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      Anti-CS1 humanized monoclonal antibody HuLuc63 inhibits myeloma cell adhesion and induces antibody-dependent cellular cytotoxicity in the bone marrow milieu.

      Animals, Antibodies, Monoclonal, pharmacology, Antibody-Dependent Cell Cytotoxicity, drug effects, Antigens, Neoplasm, Bone Marrow, Cell Adhesion, Humans, Mice, Multiple Myeloma, drug therapy, pathology, RNA, Messenger, analysis, Receptors, Immunologic, genetics, immunology, Stromal Cells, Tumor Cells, Cultured, Xenograft Model Antitumor Assays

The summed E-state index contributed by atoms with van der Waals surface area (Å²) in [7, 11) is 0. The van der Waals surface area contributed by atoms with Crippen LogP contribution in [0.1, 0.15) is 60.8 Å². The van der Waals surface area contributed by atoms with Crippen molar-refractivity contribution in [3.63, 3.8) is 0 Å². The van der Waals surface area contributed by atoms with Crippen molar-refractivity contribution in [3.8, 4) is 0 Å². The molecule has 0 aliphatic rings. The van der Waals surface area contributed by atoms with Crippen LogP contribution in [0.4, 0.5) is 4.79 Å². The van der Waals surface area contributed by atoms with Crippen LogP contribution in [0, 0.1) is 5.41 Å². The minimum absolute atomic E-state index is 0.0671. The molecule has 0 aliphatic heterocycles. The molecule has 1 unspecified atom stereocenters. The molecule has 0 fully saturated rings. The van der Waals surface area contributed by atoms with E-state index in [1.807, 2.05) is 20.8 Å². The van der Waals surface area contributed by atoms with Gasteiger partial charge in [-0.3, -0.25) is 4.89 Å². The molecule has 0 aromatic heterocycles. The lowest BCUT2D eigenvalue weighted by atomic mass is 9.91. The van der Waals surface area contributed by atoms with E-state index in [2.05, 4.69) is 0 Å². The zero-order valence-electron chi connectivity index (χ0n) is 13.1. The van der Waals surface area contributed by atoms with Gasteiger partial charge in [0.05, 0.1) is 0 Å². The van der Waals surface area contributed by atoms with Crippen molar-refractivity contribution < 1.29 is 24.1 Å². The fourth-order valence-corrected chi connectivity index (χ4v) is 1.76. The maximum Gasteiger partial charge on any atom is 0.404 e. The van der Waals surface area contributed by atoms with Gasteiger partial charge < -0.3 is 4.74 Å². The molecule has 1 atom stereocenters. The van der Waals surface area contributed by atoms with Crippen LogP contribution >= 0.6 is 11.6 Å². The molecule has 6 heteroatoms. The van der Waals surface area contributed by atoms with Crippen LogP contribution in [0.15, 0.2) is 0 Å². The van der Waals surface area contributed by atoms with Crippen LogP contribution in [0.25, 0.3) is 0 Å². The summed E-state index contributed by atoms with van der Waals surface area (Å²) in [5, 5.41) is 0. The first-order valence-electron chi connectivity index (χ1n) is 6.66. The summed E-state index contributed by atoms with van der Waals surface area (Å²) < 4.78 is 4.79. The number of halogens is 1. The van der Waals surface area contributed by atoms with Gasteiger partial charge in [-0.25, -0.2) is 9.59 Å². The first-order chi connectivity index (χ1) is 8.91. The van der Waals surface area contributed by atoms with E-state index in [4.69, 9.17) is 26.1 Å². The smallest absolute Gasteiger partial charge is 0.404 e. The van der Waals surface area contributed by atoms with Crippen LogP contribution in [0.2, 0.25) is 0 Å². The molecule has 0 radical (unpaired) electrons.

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          Currently, no approved monoclonal antibody (mAb) therapies exist for human multiple myeloma (MM). Here we characterized cell surface CS1 as a novel MM antigen and further investigated the potential therapeutic utility of HuLuc63, a humanized anti-CS1 mAb, for treating human MM. CS1 mRNA and protein was highly expressed in CD138-purified primary tumor cells from the majority of MM patients (more than 97%) with low levels of circulating CS1 detectable in MM patient sera, but not in healthy donors. CS1 was expressed at adhesion-promoting uropod membranes of polarized MM cells, and short interfering RNA (siRNA) targeted to CS1 inhibited MM cell adhesion to bone marrow stromal cells (BMSCs). HuLuc63 inhibited MM cell binding to BMSCs and induced antibody-dependent cellular cytotoxicity (ADCC) against MM cells in dose-dependent and CS1-specific manners. HuLuc63 triggered autologous ADCC against primary MM cells resistant to conventional or novel therapies, including bortezomib and HSP90 inhibitor; and pretreatment with conventional or novel anti-MM drugs markedly enhanced HuLuc63-induced MM cell lysis. Administration of HuLuc63 significantly induces tumor regression in multiple xenograft models of human MM. These results thus define the functional significance of CS1 in MM and provide the preclinical rationale for testing HuLuc63 in clinical trials, either alone or in combination.

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